- It led to lower-quality goods because of that lower-skilled labour, and it circumvented the labour guilds that previously controlled quality.
- It’s benefit was reduced unless items were produced in vast quantities, requiring one-size-fits-all products.
- Because of the very high cost of establishing a factory, there were relatively few of them and so fewer competitors.
- It kept workers low-skill and low-wage by restricting them to only knowing a tiny part of the overall assembly process; they could only work in the assembly line, not make complete products themselves.
- The easily-replaceable workers and indispensable factory owners led to a much greater divide between the rich and the poor.
We don’t usually think of restricting individuals to roles as oppressing them. Many individuals are happy enough filling a single role, but I think there are similar consequences to those of the industrial revolution: lower quality, one-size-fits-none solutions, less competition, workers kept low-skill, and greater divide in profits.
This is all well-and-good, but how does one acquire cross-trained individuals on a team? You can’t have all employees doing whatever they want wherever they want, right? (Actually, GitHub did for years.) Yes, it can be difficult to figure out “who’s responsibility is that?” if everyone’s responsible for everything. But let me suggest one way to have a team of cross-discipline individuals…
When I got out of high school, I actually worked in a spice factory. Here’s what we did to avoid boredom, keep employees engaged, and give them a breadth of know-how: we took turns. One day you were mixing spices, the next day filling jars, and the next you were packing them.
The same could apply to developing software. Eg, if you have 3 employees, for a month one could be the assigned marketer, another one the developer, and the last could be the support agent. And at the end of the month, the marketer would take on development, the developer would take over support, and the support agent would take over marketing. You’d still know who’s responsibility a job is, just based on the calendar. Plus, everyone gets real-life experience doing each of the roles, and build a wealthy breadth of experience.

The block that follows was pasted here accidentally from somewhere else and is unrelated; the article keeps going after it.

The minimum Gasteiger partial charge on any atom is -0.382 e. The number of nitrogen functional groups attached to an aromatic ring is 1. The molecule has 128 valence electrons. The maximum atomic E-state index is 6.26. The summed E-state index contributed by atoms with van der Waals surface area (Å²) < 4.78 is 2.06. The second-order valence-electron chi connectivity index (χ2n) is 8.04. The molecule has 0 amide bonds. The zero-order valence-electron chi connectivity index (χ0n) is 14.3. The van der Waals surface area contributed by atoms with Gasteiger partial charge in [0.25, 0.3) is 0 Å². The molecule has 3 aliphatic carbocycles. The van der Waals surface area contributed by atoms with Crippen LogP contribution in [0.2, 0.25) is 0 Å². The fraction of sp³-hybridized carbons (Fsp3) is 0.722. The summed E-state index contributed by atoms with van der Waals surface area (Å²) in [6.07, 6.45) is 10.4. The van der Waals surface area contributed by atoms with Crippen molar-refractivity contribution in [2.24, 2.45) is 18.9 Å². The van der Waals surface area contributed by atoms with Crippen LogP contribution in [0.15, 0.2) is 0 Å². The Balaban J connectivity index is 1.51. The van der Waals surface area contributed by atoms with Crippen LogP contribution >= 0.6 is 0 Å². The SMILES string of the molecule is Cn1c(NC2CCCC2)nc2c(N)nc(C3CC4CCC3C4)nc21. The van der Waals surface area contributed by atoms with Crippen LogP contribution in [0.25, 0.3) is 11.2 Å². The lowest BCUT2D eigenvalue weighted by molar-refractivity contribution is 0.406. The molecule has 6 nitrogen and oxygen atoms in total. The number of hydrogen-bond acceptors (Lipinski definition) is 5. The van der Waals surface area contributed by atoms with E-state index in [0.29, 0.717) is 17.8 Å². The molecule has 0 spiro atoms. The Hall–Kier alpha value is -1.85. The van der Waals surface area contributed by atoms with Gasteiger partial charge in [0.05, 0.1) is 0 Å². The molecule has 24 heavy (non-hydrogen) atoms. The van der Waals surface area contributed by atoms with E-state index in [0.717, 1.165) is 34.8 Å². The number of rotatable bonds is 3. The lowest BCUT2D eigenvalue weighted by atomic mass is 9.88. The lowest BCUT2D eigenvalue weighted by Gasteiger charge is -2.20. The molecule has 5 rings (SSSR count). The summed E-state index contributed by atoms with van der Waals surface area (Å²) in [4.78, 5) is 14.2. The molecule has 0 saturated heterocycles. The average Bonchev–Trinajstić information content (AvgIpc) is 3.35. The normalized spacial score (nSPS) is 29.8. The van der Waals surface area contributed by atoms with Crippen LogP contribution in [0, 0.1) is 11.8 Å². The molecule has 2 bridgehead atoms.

In January, you’re the marketer. You analyze current sales, watch competitors and the industry, do outbound marketing, content marketing, and handle pre-sales calls, and learn what potential customers need. All the while, getting ideas and designing for the next big feature.
In February, you’ll be ready for the next stage: being the developer. You don’t have to wait for someone else to build that big feature you imagined in your head last month: you get to do it. You won’t have miscommunication about design or which features to prioritize, can’t complain the spec isn’t complete, and you won’t need to invent another problem to keep yourself amused: you have one month to make your great idea happen. Just adjust the scope to fit into your time frame, and aim to release a bit before month-end.
In March, guess who has the joy of supporting that new feature? You do. You’re going to hope you caught all the bugs before release, and had a design that actually bore users’ real needs in mind. You’ll see what parts they really liked (“oh cool, it’s faster”) and which parts they didn’t care about (“That’s great it’s all redesigned under the hood, but can I do anything new?”)
That’s the end of the cycle. In April you’ll again do marketing, having just had a month dealing with current customers and their actual needs. You’ll probably have a ton of ideas for content marketing and pain points your customers need addressed.
Notice how priorities kinda fit into place when you’re getting experience with the whole development process? Each stage benefits the next?
Wouldn’t this lead to more miscommunications? It certainly requires creating a better paper trail and documentation, so the next person can pickup where you left off. That’s probably a feature, not a bug. If you’re writing a WordPress plugin, for example, making developer documentation so good that a traditional marketer understands it will surely be appreciated by customers trying to extend or modify it.